Louis-Ferdinand HÉROLD (1791-1833)
Le Pré Aux Clercs - opéra-comique in three acts (1832)
Marie-Ève Munger - Isabelle de Montal
Marie Lenormand - Marguerite de Valois
Jeanne Crousaud - Nicette
Michael Spyres - Mergy
Éric Huchet - Cantarelli
Christian Helmer - Girot
Emiliano González Toro - Comminge
Leandro César - Le Brigadier
Coro e Orquestra Gulbenkian/Paul McCreesh
rec. Grande Auditório de la Fondation Calouste Gulbenkian, Lisbon, Portugal, 7-8 April 2015
EDICIONES SINGULARES ES1025 [71:57 + 49:59]
The name of Louis-Ferdinand Hérold will always be associated with one work, in England at least, and that is his ballet La Fille Mal Gardée. Who can forget the famous Clog Dance in Frederick Ashton’s production, although having watched a German production on VHS some years ago I remember being shocked by its omission. Even allowing for the popularity of this ballet, Le Pré Aux Clercs, commissioned and premiered by the Opéra-Comique in Paris, is regarded as his greatest success; this despite the lead soprano walking out after its premier production. This in turn led to the composer having personally to coach a replacement, something which has been said to have contributed to his death a few weeks later. The opera was premiered on the 15 December 1832 and went on to receive over one thousand performances in less than forty years.
The opera's plot takes place during the period of the French Wars of Religion that followed the Saint Bartholomew’s Day Massacre of 1572. It is set some ten years after this terrible event in which hundreds of Huguenot men, women and children were killed by an angry French Catholic mob, said to have been instigated and encouraged by Catherine de Medici. It tells the unlikely love of a Catholic woman, Isabelle de Montal, the queen's lady-in-waiting. The queen's plan is that Isabelle will marry the royal favourite Comminge. Isabelle is in fact in love with the Huguenot Baron de Mergy, the King of Navarre’s envoy. What follows is plot and counter-plot, but eventually Isabelle and Mergy are secretly married; this despite the queen's express orders to the contrary. Their marriage leads to a duel between Comminge and Mergy in which Comminge dies and the newlyweds are able to flee to Navarre. You might think that this is hardly the subject for a comic opera, but it works and works well.
The production recorded here follows the work's modern premiere at l’Opéra-Comique in March 2015 and is beautifully sung throughout by an expert cast. Michael Spyres as Mergy is the stand-out singer. His light, slightly nasal voice is perfect for the role, and he finds an ideal partner in Marie-Ève Munger as Isabelle, whilst Emiliano González Toro adds that sinister edge as Comminge. All the solo singers are in fine voice and have been well cast. The chorus have been well drilled and are a valuable part of this production, as are the Orquestra Gulbenkian under the direction of Paul McCreesh. The overall effect can hardly be described as 'grand opera', and actually reminds me more of the great French operetta tradition. I just wish it was longer.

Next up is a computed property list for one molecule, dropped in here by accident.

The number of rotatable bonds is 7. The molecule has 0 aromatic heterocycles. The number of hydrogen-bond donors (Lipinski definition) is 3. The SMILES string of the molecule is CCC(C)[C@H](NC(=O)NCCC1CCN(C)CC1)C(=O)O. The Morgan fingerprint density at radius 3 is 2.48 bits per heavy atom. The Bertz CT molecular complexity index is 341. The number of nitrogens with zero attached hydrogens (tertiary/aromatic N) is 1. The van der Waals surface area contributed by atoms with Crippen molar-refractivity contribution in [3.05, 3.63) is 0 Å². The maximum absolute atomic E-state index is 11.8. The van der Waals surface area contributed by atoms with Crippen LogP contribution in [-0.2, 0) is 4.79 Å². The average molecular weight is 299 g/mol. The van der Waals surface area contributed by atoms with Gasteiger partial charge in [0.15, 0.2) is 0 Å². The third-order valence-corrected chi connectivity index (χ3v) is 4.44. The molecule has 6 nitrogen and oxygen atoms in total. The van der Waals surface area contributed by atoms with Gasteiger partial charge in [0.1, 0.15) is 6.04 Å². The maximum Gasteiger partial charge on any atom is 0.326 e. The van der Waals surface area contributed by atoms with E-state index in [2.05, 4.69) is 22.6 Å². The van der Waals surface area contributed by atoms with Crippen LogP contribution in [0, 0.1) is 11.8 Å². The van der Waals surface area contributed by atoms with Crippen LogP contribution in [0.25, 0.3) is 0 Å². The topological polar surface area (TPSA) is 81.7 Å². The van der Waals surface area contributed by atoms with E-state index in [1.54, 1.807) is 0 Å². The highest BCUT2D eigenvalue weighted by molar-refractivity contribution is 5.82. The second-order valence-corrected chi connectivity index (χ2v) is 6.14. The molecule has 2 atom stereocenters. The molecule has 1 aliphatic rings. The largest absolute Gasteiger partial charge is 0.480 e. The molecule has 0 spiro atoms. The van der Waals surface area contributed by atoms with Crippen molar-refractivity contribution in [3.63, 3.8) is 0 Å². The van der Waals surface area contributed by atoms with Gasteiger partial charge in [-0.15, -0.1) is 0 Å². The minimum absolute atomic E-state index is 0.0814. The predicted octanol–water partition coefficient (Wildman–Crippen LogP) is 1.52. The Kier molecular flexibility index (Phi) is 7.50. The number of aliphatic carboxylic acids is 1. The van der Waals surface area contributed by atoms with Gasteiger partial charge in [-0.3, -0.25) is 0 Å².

The recorded sound is excellent. Every aspect is captured well including chorus, orchestra and the cast, whether singing or speaking - and there is quite a bit of dialogue. The discs are presented, as with all Ediciones Singulares releases, inside the covers of a hardback book. The 180 page book offers the listener a wealth of information in both French and English to heighten enjoyment of the opera. Along with the usual synopsis you get chapters entitled: Le Pré Aux Clercs in its context, The music of Le Pré Aux Clercs, The Romantics and the St Bartholomew’s Day Massacre, Two operas for one novel and A popular and sophisticated comedy. This is a limited and valuable edition and one I urge fans of nineteenth century opera to waste no time in acquiring. Whenever I hear one of these productions it reminds me to add more to my meagre collection of Ediciones Singulares releases, and I imagine listening to this might have the same effect on others.